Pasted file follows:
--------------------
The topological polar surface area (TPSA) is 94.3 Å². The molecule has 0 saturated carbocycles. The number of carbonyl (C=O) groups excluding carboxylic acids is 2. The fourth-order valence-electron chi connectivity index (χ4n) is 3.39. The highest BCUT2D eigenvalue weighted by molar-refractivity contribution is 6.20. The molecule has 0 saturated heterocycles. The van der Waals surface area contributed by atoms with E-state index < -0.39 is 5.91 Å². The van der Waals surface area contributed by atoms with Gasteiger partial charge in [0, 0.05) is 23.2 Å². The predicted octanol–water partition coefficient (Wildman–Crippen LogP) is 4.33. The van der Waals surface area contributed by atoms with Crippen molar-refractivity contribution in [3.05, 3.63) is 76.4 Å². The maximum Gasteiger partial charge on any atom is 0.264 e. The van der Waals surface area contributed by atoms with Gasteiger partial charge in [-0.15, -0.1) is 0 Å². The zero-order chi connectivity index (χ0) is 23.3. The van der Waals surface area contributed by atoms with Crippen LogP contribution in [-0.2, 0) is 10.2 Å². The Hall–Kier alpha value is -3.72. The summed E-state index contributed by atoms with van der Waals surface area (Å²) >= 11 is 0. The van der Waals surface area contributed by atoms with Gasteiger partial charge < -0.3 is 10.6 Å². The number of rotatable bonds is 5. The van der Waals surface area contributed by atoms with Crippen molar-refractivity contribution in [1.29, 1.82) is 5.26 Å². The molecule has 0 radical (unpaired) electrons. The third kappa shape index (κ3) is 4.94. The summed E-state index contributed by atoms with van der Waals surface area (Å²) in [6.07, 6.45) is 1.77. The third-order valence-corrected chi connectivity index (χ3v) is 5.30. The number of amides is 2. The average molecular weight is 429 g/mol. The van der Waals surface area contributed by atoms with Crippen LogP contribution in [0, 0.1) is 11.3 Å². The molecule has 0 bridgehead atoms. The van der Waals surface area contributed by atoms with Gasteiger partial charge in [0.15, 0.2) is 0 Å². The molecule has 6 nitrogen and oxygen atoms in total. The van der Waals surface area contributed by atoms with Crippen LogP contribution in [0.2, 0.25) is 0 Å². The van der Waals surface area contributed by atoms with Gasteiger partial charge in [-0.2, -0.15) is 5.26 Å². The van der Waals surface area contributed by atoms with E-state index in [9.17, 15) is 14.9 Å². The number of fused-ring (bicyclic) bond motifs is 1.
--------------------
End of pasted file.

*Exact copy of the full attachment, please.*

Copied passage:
The topological polar surface area (TPSA) is 94.3 Å². The molecule has 0 saturated carbocycles. The number of carbonyl (C=O) groups excluding carboxylic acids is 2. The fourth-order valence-electron chi connectivity index (χ4n) is 3.39. The highest BCUT2D eigenvalue weighted by molar-refractivity contribution is 6.20. The molecule has 0 saturated heterocycles. The van der Waals surface area contributed by atoms with E-state index < -0.39 is 5.91 Å². The van der Waals surface area contributed by atoms with Gasteiger partial charge in [0, 0.05) is 23.2 Å². The predicted octanol–water partition coefficient (Wildman–Crippen LogP) is 4.33. The van der Waals surface area contributed by atoms with Crippen molar-refractivity contribution in [3.05, 3.63) is 76.4 Å². The maximum Gasteiger partial charge on any atom is 0.264 e. The van der Waals surface area contributed by atoms with Gasteiger partial charge in [-0.15, -0.1) is 0 Å². The zero-order chi connectivity index (χ0) is 23.3. The van der Waals surface area contributed by atoms with Crippen LogP contribution in [-0.2, 0) is 10.2 Å². The Hall–Kier alpha value is -3.72. The summed E-state index contributed by atoms with van der Waals surface area (Å²) >= 11 is 0. The van der Waals surface area contributed by atoms with Gasteiger partial charge < -0.3 is 10.6 Å². The number of rotatable bonds is 5. The van der Waals surface area contributed by atoms with Crippen molar-refractivity contribution in [1.29, 1.82) is 5.26 Å². The molecule has 0 radical (unpaired) electrons. The third kappa shape index (κ3) is 4.94. The summed E-state index contributed by atoms with van der Waals surface area (Å²) in [6.07, 6.45) is 1.77. The third-order valence-corrected chi connectivity index (χ3v) is 5.30. The number of amides is 2. The average molecular weight is 429 g/mol. The van der Waals surface area contributed by atoms with Crippen LogP contribution in [0, 0.1) is 11.3 Å². The molecule has 0 bridgehead atoms. The van der Waals surface area contributed by atoms with Gasteiger partial charge in [0.15, 0.2) is 0 Å². The molecule has 6 nitrogen and oxygen atoms in total. The van der Waals surface area contributed by atoms with Crippen LogP contribution in [0.2, 0.25) is 0 Å². The van der Waals surface area contributed by atoms with Gasteiger partial charge in [-0.2, -0.15) is 5.26 Å². The van der Waals surface area contributed by atoms with E-state index in [9.17, 15) is 14.9 Å². The number of fused-ring (bicyclic) bond motifs is 1.